Abstract. We argue that all human beings have a special type of dignity which is the basis for (1) the obligation all of us have not to kill them, (2) the obligation to take their well-being into account when we act, and (3) even the obligation to treat them as we would have them treat us, and indeed, that all human beings are equal in fundamental dignity. We give reasons to oppose the position that only some human beings, because of (...) their possession of certain characteristics in addition to their humanity (for example, an immediately exercisable capacity for self-consciousness, or for rational deliberation), have full moral worth. What distinguishes human beings from other animals, what makes human beings persons rather than things, is their rational nature, and human beings are rational creatures by virtue of possessing natural capacities for conceptual thought, deliberation, and free choice, that is, the natural capacity to shape their own lives. (shrink)
The author, a member of the U.S.President's Council on Bioethics, discussesethical issues raised by human cloning, whetherfor purposes of bringing babies to birth or forresearch purposes. He first argues that everycloned human embryo is a new, distinct, andenduring organism, belonging to the speciesHomo sapiens, and directing its owndevelopment toward maturity. He then distinguishesbetween two types of capacities belonging toindividual organisms belonging to this species,an immediately exerciseable capacity and abasic natural capacity that develops over time. He argues that it is the (...) second type ofcapacity that is the ground for full moralrespect, and that this capacity (and itsconcomitant degree of respect) belongs tocloned human embryos no less than to adulthuman beings. He then considers and rejectscounter-arguments to his position, includingthe suggestion that the capacity of embryos isequivalent to the capacity of somatic cells,that full human rights are afforded only tohuman organisms with functioning brains, thatthe possibility of twinning diminishes themoral status of embryos, that the fact thatpeople do not typically mourn the loss of earlyembryos implies that they have a diminishedmoral status, that the fact that earlyspontaneous abortions occur frequentlydiminishes the moral status of embryos, andthat his arguments depend upon a concept ofensoulment. He concludes that if the moralstatus of cloned human embryos is equivalent tothat of adults, then public policy should bebased upon this assumption. (shrink)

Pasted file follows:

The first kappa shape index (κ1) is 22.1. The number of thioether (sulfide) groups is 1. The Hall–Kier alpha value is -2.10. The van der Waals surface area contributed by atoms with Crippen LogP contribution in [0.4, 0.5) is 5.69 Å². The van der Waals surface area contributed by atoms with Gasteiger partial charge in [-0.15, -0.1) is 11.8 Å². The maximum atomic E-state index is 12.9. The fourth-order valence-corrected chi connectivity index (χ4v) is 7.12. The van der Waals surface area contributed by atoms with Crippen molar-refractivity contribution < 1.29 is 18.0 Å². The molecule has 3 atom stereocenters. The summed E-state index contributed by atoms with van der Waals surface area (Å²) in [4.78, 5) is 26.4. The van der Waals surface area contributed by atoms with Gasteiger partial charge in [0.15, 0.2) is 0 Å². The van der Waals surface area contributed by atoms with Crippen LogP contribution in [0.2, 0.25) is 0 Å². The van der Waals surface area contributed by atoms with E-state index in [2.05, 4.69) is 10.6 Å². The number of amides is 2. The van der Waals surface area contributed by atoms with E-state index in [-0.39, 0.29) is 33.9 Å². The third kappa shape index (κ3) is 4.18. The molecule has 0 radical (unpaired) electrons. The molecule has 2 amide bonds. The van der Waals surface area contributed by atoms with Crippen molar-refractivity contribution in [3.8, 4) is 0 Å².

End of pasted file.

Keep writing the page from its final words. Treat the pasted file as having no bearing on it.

This work brings together leading defenders of Natural Law and Liberalism for a series of frank and lively exchanges touching upon critical issues of contemporary moral and political theory. The book is an outstanding example of the fruitful engagement of traditions of thought about fundamental matters of ethics and justice.
This collection of original papers from distinguished legal theorists offers a challenging assessment of the nature and viability of legal positivism, a branch of legal theory which continues to dominate contemporary legal theoretical debates. To what extent is the law adequately described as autonomous? Should law claim autonomy? These and other questions are addressed by the authors in this carefully edited collection, and it will be of interest to all lawyers and scholars interested in legal philosophy and legal theory.
Contemporary liberal thinkers commonly suppose that there is something in principle unjust about the legal prohibition of putatively victimless crimes. Here Robert P. George defends the traditional justification of morals legislation against criticisms advanced by leading liberal theorists. He argues that such legislation can play a legitimate role in maintaining a moral environment conducive to virtue and inhospitable to at least some forms of vice. Among the liberal critics of morals legislation whose views George considers are Ronald Dworkin, Jeremy Waldron, (...) David A.J. Richards, and Joseph Raz. He also considers the influential modern justification for morals legislation offered by Patrick Devlin as an alternative to the traditional approach. George closes with a sketch of a "pluralistic perfectionist" theory of civil liberties and public morality, showing that it is fully compatible with a defense of morals legislation. Making Men Moral will interest legal scholars and political theorists as well as theologians and philosophers focusing on questions of social justice and political morality. (shrink)
Natural law theory is enjoying a revival of interest in a variety of scholarly disciplines including law, philosophy, political science, and theology and religious studies. This volume presents twelve original essays by leading natural law theorists and their critics. The contributors discuss natural law theories of morality, law and legal reasoning, politics, and the rule of law. Readers get a clear sense of the wide diversity of viewpoints represented among contemporary theorists, and an opportunity to evaluate the arguments and counterarguments (...) exchanged in the current debates between natural law theorists and their critics. Contributors include Hadley Arkes, Joseph M. Boyle, Jr., John Finnis, Robert P. George, Russell Hittinger, Neil MacCormick, Michael Moore, Jeffrey Stout, Joseph Raz, Jeremy Waldron, Lloyd Weinreb, and Ernest Weinrib. (shrink)